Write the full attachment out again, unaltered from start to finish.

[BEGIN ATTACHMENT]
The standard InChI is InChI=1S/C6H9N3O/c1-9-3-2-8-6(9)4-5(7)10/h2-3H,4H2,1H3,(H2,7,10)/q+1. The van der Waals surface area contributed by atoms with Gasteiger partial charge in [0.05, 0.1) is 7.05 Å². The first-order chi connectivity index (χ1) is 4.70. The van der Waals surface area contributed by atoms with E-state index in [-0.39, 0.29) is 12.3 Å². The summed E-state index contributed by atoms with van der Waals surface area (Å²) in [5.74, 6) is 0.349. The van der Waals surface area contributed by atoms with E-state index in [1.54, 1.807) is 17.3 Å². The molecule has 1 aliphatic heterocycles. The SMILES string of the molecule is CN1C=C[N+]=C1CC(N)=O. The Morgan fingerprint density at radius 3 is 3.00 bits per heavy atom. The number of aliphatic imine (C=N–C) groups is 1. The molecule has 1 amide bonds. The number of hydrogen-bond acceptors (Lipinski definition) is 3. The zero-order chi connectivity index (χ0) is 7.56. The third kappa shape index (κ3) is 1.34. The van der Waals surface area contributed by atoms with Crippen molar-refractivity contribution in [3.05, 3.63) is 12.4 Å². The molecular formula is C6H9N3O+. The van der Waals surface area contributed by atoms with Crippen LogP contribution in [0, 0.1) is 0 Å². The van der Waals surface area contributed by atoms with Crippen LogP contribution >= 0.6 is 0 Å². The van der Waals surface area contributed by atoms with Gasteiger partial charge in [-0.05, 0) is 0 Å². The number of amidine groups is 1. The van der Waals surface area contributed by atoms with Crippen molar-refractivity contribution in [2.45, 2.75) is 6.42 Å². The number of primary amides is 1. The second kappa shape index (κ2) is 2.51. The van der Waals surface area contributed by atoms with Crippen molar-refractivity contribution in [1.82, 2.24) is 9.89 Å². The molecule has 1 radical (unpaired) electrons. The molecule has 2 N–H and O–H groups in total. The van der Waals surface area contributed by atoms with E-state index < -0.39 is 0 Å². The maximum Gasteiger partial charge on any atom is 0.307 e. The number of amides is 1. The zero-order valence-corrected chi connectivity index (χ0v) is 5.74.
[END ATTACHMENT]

The standard InChI is InChI=1S/C6H9N3O/c1-9-3-2-8-6(9)4-5(7)10/h2-3H,4H2,1H3,(H2,7,10)/q+1. The van der Waals surface area contributed by atoms with Gasteiger partial charge in [0.05, 0.1) is 7.05 Å². The first-order chi connectivity index (χ1) is 4.70. The van der Waals surface area contributed by atoms with E-state index in [-0.39, 0.29) is 12.3 Å². The summed E-state index contributed by atoms with van der Waals surface area (Å²) in [5.74, 6) is 0.349. The van der Waals surface area contributed by atoms with E-state index in [1.54, 1.807) is 17.3 Å². The molecule has 1 aliphatic heterocycles. The SMILES string of the molecule is CN1C=C[N+]=C1CC(N)=O. The Morgan fingerprint density at radius 3 is 3.00 bits per heavy atom. The number of aliphatic imine (C=N–C) groups is 1. The molecule has 1 amide bonds. The number of hydrogen-bond acceptors (Lipinski definition) is 3. The zero-order chi connectivity index (χ0) is 7.56. The third kappa shape index (κ3) is 1.34. The van der Waals surface area contributed by atoms with Crippen molar-refractivity contribution in [3.05, 3.63) is 12.4 Å². The molecular formula is C6H9N3O+. The van der Waals surface area contributed by atoms with Crippen LogP contribution in [0, 0.1) is 0 Å². The van der Waals surface area contributed by atoms with Crippen LogP contribution >= 0.6 is 0 Å². The van der Waals surface area contributed by atoms with Gasteiger partial charge in [-0.05, 0) is 0 Å². The number of amidine groups is 1. The van der Waals surface area contributed by atoms with Crippen molar-refractivity contribution in [2.45, 2.75) is 6.42 Å². The number of primary amides is 1. The second kappa shape index (κ2) is 2.51. The van der Waals surface area contributed by atoms with Crippen molar-refractivity contribution in [1.82, 2.24) is 9.89 Å². The molecule has 1 radical (unpaired) electrons. The molecule has 2 N–H and O–H groups in total. The van der Waals surface area contributed by atoms with E-state index < -0.39 is 0 Å². The maximum Gasteiger partial charge on any atom is 0.307 e. The number of amides is 1. The zero-order valence-corrected chi connectivity index (χ0v) is 5.74.